"I was born in Guayaquil, Ecuador, where I studied architecture. I moved to Kassel (Germany) in 1999 to accomplish a master degree. Although I have always drawn and paint, it was not until I started studying in the Uni-Kassel, that I started keeping a travel sketchbook. I had a teacher there who used to do a lot of sketches when he travelled on university excursions. When he retired, I helped to organize an exhibition of his sketches. He brought a huge box full of sketchbooks he had filled since he was an architecture student. I spent a whole day selecting the most interesting drawings. It was a wonderful experience that opened my eyes to a new world. In the last 10 years I have the feeling of being in a long journey. I like to discover the cities where I live, to understand why a place is the way it is and what makes it different and unique from others. Drawing is for me a way to learn to love a place, to become part of it. I like to draw architecture but I am more attracted to urban scenery, portraying how people live in the city. Since I’m a foreigner, everything that locals find normal and taken-for-granted, for me is exotic. I always carry a small watercolor travel set from Windsor and Newton and my sketchbook in my bag. I always thought that drawing was a solitary experience until I found Urban Sketchers. It was amazing to find so many people doing the same thing. It is a great place to share!" • Omar's blog. • Omar's art on flickr. • Omar's website.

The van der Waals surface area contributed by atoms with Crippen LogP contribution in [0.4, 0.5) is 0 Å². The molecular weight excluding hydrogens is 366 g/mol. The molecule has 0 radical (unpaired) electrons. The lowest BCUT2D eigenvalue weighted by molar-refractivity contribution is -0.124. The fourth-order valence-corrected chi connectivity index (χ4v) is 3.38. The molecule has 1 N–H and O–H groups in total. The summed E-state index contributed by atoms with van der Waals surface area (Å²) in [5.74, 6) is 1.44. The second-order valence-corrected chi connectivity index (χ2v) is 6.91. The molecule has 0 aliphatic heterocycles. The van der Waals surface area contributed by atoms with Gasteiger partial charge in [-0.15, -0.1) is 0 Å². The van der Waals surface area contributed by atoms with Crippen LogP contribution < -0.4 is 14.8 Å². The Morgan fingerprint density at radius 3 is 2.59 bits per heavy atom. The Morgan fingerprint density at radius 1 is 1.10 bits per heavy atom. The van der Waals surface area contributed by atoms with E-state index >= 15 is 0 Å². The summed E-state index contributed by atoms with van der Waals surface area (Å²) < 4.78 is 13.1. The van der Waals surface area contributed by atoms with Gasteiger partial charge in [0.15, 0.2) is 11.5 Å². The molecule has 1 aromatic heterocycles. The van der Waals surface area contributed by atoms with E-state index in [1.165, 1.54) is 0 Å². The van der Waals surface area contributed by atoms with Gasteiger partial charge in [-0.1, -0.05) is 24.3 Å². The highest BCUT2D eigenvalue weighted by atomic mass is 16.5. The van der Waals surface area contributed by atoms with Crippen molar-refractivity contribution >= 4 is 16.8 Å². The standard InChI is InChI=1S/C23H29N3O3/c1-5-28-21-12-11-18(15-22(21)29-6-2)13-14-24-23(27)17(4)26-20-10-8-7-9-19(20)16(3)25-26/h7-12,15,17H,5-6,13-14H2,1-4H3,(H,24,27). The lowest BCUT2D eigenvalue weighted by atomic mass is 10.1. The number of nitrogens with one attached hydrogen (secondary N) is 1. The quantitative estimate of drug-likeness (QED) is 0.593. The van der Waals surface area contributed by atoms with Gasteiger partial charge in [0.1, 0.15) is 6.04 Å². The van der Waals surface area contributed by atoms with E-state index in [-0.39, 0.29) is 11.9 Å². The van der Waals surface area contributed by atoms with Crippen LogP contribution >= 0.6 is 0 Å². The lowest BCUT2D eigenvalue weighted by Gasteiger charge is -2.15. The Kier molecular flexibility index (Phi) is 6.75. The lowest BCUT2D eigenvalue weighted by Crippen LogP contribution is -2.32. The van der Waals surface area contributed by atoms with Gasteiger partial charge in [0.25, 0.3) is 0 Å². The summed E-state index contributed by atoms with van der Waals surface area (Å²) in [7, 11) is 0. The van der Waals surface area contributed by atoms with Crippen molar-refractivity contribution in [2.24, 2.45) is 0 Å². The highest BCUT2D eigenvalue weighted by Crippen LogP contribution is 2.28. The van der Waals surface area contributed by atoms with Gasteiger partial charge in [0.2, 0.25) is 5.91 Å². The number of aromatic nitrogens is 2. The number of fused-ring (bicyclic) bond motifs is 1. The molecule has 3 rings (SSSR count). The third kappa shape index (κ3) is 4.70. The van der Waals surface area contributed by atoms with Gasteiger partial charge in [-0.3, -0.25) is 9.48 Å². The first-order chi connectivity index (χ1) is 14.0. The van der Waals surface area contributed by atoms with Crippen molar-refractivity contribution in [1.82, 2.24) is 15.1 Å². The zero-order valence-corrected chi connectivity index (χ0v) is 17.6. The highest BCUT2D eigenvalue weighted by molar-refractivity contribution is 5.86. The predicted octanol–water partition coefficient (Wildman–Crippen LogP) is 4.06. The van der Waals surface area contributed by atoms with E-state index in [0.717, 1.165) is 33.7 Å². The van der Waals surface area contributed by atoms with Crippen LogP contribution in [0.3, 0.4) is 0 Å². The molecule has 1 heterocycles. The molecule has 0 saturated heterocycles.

Meet the Correspondent: Luis Ruiz > Malaga, Spain$show=/search/label/Luis%20Ruiz

Singapore Day 3

[By Murray Dewhurst in Singapore]
Day 3 of the symposium was a really fun day.

Stick Man
Today I attended the beginning of Ch'ng Kiah Kiean's workshop 'Extending & Expanding Sketches'. He began with a PowerPoint presentation to give us some background to his work and materials. As he announced early on 'I use the twig!' That's right - he's the guy from Penang, Malaysia who does the most incredible large widescreen drawings using a stick.

He showed us a photo of his very own art shop — essentially the tree in front of his house – from that tree he fashions his pointed sticks to suit his unique style, he believes that art materials needn't be expensive — which sounds good to me. 'Extending and expanding' refers to his habit of adding multiple extra pages on to the sides of his sketches - the 'A' series of commercial papers and pads just doesn't suit his view of the world.

Frame Up